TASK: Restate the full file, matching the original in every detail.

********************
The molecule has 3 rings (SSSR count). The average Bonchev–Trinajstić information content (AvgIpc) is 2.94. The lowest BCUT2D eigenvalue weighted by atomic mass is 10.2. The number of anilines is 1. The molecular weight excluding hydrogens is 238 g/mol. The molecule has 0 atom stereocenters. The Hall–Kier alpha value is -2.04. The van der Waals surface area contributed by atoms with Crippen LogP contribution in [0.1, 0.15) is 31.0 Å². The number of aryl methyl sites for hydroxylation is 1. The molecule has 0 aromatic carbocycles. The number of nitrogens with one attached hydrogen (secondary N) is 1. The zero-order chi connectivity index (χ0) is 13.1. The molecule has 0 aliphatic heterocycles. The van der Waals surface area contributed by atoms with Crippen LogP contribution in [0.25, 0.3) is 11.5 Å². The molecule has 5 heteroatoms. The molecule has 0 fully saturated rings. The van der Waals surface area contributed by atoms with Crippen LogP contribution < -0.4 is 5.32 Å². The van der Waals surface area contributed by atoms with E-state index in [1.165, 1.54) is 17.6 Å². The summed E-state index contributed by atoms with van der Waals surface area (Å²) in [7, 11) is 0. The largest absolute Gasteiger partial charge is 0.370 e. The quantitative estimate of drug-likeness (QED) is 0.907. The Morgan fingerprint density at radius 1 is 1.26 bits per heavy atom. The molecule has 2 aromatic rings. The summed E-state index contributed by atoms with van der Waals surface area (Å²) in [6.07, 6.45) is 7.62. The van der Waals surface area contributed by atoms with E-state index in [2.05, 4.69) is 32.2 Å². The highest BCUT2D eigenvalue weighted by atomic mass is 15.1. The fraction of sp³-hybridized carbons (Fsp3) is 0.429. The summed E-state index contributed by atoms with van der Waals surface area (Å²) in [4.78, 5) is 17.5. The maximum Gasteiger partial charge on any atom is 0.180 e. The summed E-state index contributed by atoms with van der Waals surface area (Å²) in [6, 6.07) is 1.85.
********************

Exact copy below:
The molecule has 3 rings (SSSR count). The average Bonchev–Trinajstić information content (AvgIpc) is 2.94. The lowest BCUT2D eigenvalue weighted by atomic mass is 10.2. The number of anilines is 1. The molecular weight excluding hydrogens is 238 g/mol. The molecule has 0 atom stereocenters. The Hall–Kier alpha value is -2.04. The van der Waals surface area contributed by atoms with Crippen LogP contribution in [0.1, 0.15) is 31.0 Å². The number of aryl methyl sites for hydroxylation is 1. The molecule has 0 aromatic carbocycles. The number of nitrogens with one attached hydrogen (secondary N) is 1. The zero-order chi connectivity index (χ0) is 13.1. The molecule has 0 aliphatic heterocycles. The van der Waals surface area contributed by atoms with Crippen LogP contribution in [0.25, 0.3) is 11.5 Å². The molecule has 5 heteroatoms. The molecule has 0 fully saturated rings. The van der Waals surface area contributed by atoms with Crippen LogP contribution < -0.4 is 5.32 Å². The van der Waals surface area contributed by atoms with E-state index in [1.165, 1.54) is 17.6 Å². The summed E-state index contributed by atoms with van der Waals surface area (Å²) in [7, 11) is 0. The largest absolute Gasteiger partial charge is 0.370 e. The quantitative estimate of drug-likeness (QED) is 0.907. The Morgan fingerprint density at radius 1 is 1.26 bits per heavy atom. The molecule has 2 aromatic rings. The summed E-state index contributed by atoms with van der Waals surface area (Å²) in [6.07, 6.45) is 7.62. The van der Waals surface area contributed by atoms with E-state index in [2.05, 4.69) is 32.2 Å². The highest BCUT2D eigenvalue weighted by atomic mass is 15.1. The fraction of sp³-hybridized carbons (Fsp3) is 0.429. The summed E-state index contributed by atoms with van der Waals surface area (Å²) in [4.78, 5) is 17.5. The maximum Gasteiger partial charge on any atom is 0.180 e. The summed E-state index contributed by atoms with van der Waals surface area (Å²) in [6, 6.07) is 1.85.